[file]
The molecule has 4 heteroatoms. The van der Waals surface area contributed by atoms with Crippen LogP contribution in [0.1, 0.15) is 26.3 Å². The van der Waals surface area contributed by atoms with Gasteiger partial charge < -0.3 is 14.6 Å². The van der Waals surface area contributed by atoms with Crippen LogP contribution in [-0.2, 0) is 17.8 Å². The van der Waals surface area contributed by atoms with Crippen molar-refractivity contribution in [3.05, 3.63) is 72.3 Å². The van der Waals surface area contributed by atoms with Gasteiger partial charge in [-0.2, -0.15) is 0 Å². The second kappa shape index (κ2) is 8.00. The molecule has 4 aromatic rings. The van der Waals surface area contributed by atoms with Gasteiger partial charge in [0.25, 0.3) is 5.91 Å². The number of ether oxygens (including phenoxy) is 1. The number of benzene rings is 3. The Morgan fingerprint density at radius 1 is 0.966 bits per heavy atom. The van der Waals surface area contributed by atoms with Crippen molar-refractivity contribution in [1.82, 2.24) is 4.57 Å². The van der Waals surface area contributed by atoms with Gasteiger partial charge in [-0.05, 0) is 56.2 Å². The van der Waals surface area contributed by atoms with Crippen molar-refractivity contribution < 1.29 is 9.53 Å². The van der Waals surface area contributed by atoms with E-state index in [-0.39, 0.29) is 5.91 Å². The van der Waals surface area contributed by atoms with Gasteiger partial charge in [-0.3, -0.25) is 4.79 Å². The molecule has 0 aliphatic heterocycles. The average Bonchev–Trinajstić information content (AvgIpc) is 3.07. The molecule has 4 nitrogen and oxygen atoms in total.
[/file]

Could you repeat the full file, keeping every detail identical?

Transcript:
The molecule has 4 heteroatoms. The van der Waals surface area contributed by atoms with Crippen LogP contribution in [0.1, 0.15) is 26.3 Å². The van der Waals surface area contributed by atoms with Gasteiger partial charge < -0.3 is 14.6 Å². The van der Waals surface area contributed by atoms with Crippen LogP contribution in [-0.2, 0) is 17.8 Å². The van der Waals surface area contributed by atoms with Crippen molar-refractivity contribution in [3.05, 3.63) is 72.3 Å². The van der Waals surface area contributed by atoms with Gasteiger partial charge in [-0.2, -0.15) is 0 Å². The second kappa shape index (κ2) is 8.00. The molecule has 4 aromatic rings. The van der Waals surface area contributed by atoms with Gasteiger partial charge in [0.25, 0.3) is 5.91 Å². The number of ether oxygens (including phenoxy) is 1. The number of benzene rings is 3. The Morgan fingerprint density at radius 1 is 0.966 bits per heavy atom. The van der Waals surface area contributed by atoms with Crippen molar-refractivity contribution in [1.82, 2.24) is 4.57 Å². The van der Waals surface area contributed by atoms with Gasteiger partial charge in [-0.05, 0) is 56.2 Å². The van der Waals surface area contributed by atoms with Crippen molar-refractivity contribution < 1.29 is 9.53 Å². The van der Waals surface area contributed by atoms with E-state index in [-0.39, 0.29) is 5.91 Å². The van der Waals surface area contributed by atoms with Gasteiger partial charge in [-0.3, -0.25) is 4.79 Å². The molecule has 0 aliphatic heterocycles. The average Bonchev–Trinajstić information content (AvgIpc) is 3.07. The molecule has 4 nitrogen and oxygen atoms in total.